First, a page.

Browse

You are looking at 1 - 3 of 3 items for :

  • Unique/unexpected symptoms or presentations of a disease x
  • Signs and Symptoms x
  • Asian - Indian x
  • Open access x
Clear All
Open access

Soham Mukherjee, Anuradha Aggarwal, Ashu Rastogi, Anil Bhansali, Mahesh Prakash, Kim Vaiphei, and Pinaki Dutta

Summary

Spontaneous diabetic muscle infarction (DMI) is a rare and under diagnosed complication of diabetes mellitus. Clinically it presents with acute to subacute onset swelling, pain and tenderness of muscle(s) without systemic manifestations. MRI is helpful in diagnosis, exclusion of other causes and for localization of affected muscle for biopsy in atypical cases. Muscles of the thighs are commonly affected in diabetic myonecrosis (DMN). Here we present the summary of four cases seen in the last 3 years in a tertiary care centre with simultaneous or sequential involvement of multiple groups of muscles or involvement of uncommon sites. All these patients had advanced duration of diabetes with microvascular complications and poor glycemic control. Conservative management including rest and analgesics is the treatment of choice. Short-term prognosis is good but there may be recurrence.

Learning points

  • A high index of suspicion is required for the diagnosis of DMN which can avoid inadvertent use of antibiotics.
  • Acute–subacute onset severe focal muscle pain in the absence of systemic symptoms in a female patient with long-standing diabetes with microvascular complications suggests DMI.
  • MRI is the most sensitive test for diagnosis.
  • Muscle biopsy should be reserved for atypical cases.
  • Conservative management including rest and analgesics has good outcome.
  • Improvement usually occurs within 6–8 weeks, but there may be recurrence.

Open access

Shweta Birla, Sameer Aggarwal, Arundhati Sharma, and Nikhil Tandon

Summary

Carney complex (CNC) is a rare autosomal dominant syndrome characterized by pigmented lesions of the skin and mucosae along with cardiac, endocrine, cutaneous, and neural myxomatous tumors. Mutations in the PRKAR1A gene have been identified in ∼70% of the CNC cases reported worldwide. A 30-year-old male was referred to the endocrinology clinic with suspected acromegaly. He had a history of recurrent atrial myxoma for the past 8 years for which he underwent repeated surgeries. Presently, he complained of having headache, excessive snoring, sweating, and also noticed increase in his shoe size. Evaluation for acromegaly revealed elevated levels of GH in random as well as in suppressed condition. Magnetic resonance imaging scan revealed enlarged sella with microadenoma in the left anterior pituitary. Screening of PRKAR1A gene was carried out for the patient, his parents and siblings who were available and willing to undergo the test. The patient was diagnosed to have the rare CNC syndrome characterized by recurrent atrial myxoma and acromegaly due to a novel 22 bp insertion mutation in PRKAR1A which was predicted to be deleterious by in silico analysis. Screening the available family members revealed the absence of this mutation in them except the elder brother who also tested positive for this mutation. The present study reports on a novel PRKAR1A insertion mutation in a patient with acromegaly and left atrial myxoma in CNC.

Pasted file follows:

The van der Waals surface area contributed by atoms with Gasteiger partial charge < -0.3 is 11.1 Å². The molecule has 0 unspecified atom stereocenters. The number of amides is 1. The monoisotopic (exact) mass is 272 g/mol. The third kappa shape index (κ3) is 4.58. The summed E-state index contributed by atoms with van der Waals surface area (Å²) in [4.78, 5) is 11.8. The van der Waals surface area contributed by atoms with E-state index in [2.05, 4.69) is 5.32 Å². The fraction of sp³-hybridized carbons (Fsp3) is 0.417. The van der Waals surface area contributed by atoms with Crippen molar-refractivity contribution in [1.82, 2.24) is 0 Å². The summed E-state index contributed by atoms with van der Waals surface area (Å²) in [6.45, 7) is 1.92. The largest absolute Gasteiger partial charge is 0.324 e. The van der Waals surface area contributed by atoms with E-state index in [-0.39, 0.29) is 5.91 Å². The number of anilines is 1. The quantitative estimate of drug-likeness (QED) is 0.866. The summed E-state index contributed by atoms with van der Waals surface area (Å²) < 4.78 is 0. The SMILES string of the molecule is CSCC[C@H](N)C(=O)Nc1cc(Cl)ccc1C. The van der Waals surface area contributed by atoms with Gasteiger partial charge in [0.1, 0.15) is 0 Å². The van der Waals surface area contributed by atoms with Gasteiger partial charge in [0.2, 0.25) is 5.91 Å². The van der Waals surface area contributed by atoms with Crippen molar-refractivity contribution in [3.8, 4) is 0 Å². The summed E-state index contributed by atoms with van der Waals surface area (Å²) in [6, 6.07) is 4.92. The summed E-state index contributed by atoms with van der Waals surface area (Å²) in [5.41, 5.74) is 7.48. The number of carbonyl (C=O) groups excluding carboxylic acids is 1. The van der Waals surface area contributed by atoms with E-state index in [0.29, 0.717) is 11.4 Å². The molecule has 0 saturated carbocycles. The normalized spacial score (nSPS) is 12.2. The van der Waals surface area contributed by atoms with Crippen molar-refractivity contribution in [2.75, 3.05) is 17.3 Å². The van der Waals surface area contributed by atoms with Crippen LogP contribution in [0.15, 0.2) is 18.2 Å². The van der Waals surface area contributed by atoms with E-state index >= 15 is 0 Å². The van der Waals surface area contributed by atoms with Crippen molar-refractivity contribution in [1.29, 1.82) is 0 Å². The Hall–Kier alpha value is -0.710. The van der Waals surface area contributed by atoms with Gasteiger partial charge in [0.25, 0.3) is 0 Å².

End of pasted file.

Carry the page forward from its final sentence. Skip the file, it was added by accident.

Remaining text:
Learning points

  • Identification of a novel deleterious PRKAR1A insertion mutation causing CNC.
  • It is important that patients with cardiac myxoma be investigated for presence of endocrine overactivity suggestive of CNC.
  • PRKAR1A mutation analysis should be undertaken in such cases to confirm the diagnosis in the patients as well as first degree relatives.
  • This case highlights an important aspect of diagnosis, clinical course, and management of this rare condition.

Open access

Pramila Dharmshaktu, Aditya Kutiyal, and Dinesh Dhanwal

Summary

A 21-year-old female patient recently diagnosed with severe hypothyroidism was found to have a large ovarian cyst. In view of the large ovarian cyst, she was advised to undergo elective laparotomy in the gynaecology department. She was further evaluated in our medical out-patient department (OPD), and elective surgery was withheld. She was started on thyroxine replacement therapy, and within a period of 4 months, the size of the cyst regressed significantly, thereby improving the condition of the patient significantly. This case report highlights the rare and often missed association between hypothyroidism and ovarian cysts. Although very rare, profound hypothyroidism that can cause ovarian cysts in an adult should always be kept in the differential diagnosis to avoid unnecessary ovarian surgery.

Learning points

  • Hypothyroidism should be considered in the differential diagnosis of adult females presenting with multicystic ovarian tumours.
  • Adequate thyroid hormone replacement therapy can prevent these patients from undergoing unnecessary and catastrophic ovarian resection.
  • Surgical excision should be considered only when adequate thyroid replacement therapy fails to resolve ovarian enlargement.
  • In younger women with ovarian cysts, it is also desirable to avoid unnecessary surgery so as to not compromise fertility in the future.